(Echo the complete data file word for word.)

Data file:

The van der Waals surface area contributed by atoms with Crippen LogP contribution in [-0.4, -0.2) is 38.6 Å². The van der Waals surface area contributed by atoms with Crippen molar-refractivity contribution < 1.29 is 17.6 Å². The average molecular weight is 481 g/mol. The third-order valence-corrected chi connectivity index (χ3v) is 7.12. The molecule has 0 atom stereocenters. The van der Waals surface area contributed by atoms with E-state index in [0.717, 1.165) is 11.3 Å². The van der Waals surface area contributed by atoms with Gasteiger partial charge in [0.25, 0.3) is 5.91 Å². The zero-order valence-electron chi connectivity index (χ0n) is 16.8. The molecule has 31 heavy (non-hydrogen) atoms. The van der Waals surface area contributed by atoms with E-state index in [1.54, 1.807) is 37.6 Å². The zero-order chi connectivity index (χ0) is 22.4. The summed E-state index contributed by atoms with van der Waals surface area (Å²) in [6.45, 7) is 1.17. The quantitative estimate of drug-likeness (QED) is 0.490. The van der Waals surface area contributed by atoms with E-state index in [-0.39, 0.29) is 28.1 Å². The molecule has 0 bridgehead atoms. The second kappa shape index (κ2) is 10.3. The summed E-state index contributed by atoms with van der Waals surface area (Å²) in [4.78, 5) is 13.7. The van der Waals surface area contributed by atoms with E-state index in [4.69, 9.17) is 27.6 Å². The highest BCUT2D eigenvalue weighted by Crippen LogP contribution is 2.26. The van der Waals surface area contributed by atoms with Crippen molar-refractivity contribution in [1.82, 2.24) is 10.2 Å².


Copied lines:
The van der Waals surface area contributed by atoms with Crippen LogP contribution in [-0.4, -0.2) is 38.6 Å². The van der Waals surface area contributed by atoms with Crippen molar-refractivity contribution < 1.29 is 17.6 Å². The average molecular weight is 481 g/mol. The third-order valence-corrected chi connectivity index (χ3v) is 7.12. The molecule has 0 atom stereocenters. The van der Waals surface area contributed by atoms with E-state index in [0.717, 1.165) is 11.3 Å². The van der Waals surface area contributed by atoms with Gasteiger partial charge in [0.25, 0.3) is 5.91 Å². The zero-order valence-electron chi connectivity index (χ0n) is 16.8. The molecule has 31 heavy (non-hydrogen) atoms. The van der Waals surface area contributed by atoms with E-state index in [1.54, 1.807) is 37.6 Å². The zero-order chi connectivity index (χ0) is 22.4. The summed E-state index contributed by atoms with van der Waals surface area (Å²) in [6.45, 7) is 1.17. The quantitative estimate of drug-likeness (QED) is 0.490. The van der Waals surface area contributed by atoms with E-state index in [-0.39, 0.29) is 28.1 Å². The molecule has 0 bridgehead atoms. The second kappa shape index (κ2) is 10.3. The summed E-state index contributed by atoms with van der Waals surface area (Å²) in [4.78, 5) is 13.7. The van der Waals surface area contributed by atoms with E-state index in [4.69, 9.17) is 27.6 Å². The highest BCUT2D eigenvalue weighted by Crippen LogP contribution is 2.26. The van der Waals surface area contributed by atoms with Crippen molar-refractivity contribution in [1.82, 2.24) is 10.2 Å².